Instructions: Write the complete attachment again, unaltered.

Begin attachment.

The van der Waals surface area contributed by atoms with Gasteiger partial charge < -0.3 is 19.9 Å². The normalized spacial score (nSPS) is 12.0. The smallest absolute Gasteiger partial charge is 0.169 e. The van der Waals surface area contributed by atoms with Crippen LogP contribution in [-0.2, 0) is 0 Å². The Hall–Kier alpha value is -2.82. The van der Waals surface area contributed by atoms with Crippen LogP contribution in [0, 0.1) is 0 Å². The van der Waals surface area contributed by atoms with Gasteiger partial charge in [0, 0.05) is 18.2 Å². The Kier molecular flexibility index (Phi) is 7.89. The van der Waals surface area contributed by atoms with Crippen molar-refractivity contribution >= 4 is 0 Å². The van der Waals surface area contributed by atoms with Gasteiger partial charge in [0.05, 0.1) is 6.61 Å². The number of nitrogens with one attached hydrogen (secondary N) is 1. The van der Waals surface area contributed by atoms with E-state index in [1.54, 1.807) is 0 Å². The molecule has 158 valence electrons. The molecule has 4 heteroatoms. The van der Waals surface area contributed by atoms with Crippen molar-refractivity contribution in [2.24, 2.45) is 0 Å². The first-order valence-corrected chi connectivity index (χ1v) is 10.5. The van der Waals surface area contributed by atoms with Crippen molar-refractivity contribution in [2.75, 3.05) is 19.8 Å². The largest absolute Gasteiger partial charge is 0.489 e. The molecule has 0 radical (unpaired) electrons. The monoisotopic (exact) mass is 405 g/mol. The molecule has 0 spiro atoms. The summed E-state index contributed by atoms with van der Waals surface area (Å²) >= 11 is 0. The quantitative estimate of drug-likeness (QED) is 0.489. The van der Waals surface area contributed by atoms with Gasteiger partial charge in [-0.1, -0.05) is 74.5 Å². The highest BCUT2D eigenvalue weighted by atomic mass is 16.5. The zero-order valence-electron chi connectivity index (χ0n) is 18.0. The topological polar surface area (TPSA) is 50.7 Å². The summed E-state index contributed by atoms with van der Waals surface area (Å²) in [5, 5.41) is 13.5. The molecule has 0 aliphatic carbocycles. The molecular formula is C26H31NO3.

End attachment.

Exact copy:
The van der Waals surface area contributed by atoms with Gasteiger partial charge < -0.3 is 19.9 Å². The normalized spacial score (nSPS) is 12.0. The smallest absolute Gasteiger partial charge is 0.169 e. The van der Waals surface area contributed by atoms with Crippen LogP contribution in [-0.2, 0) is 0 Å². The Hall–Kier alpha value is -2.82. The van der Waals surface area contributed by atoms with Crippen LogP contribution in [0, 0.1) is 0 Å². The van der Waals surface area contributed by atoms with Gasteiger partial charge in [0, 0.05) is 18.2 Å². The Kier molecular flexibility index (Phi) is 7.89. The van der Waals surface area contributed by atoms with Crippen molar-refractivity contribution >= 4 is 0 Å². The van der Waals surface area contributed by atoms with Gasteiger partial charge in [0.05, 0.1) is 6.61 Å². The number of nitrogens with one attached hydrogen (secondary N) is 1. The van der Waals surface area contributed by atoms with E-state index in [1.54, 1.807) is 0 Å². The molecule has 158 valence electrons. The molecule has 4 heteroatoms. The van der Waals surface area contributed by atoms with Crippen molar-refractivity contribution in [2.24, 2.45) is 0 Å². The first-order valence-corrected chi connectivity index (χ1v) is 10.5. The van der Waals surface area contributed by atoms with Crippen molar-refractivity contribution in [2.75, 3.05) is 19.8 Å². The largest absolute Gasteiger partial charge is 0.489 e. The molecule has 0 radical (unpaired) electrons. The monoisotopic (exact) mass is 405 g/mol. The molecule has 0 spiro atoms. The summed E-state index contributed by atoms with van der Waals surface area (Å²) >= 11 is 0. The quantitative estimate of drug-likeness (QED) is 0.489. The van der Waals surface area contributed by atoms with Gasteiger partial charge in [-0.1, -0.05) is 74.5 Å². The highest BCUT2D eigenvalue weighted by atomic mass is 16.5. The zero-order valence-electron chi connectivity index (χ0n) is 18.0. The topological polar surface area (TPSA) is 50.7 Å². The summed E-state index contributed by atoms with van der Waals surface area (Å²) in [5, 5.41) is 13.5. The molecule has 0 aliphatic carbocycles. The molecular formula is C26H31NO3.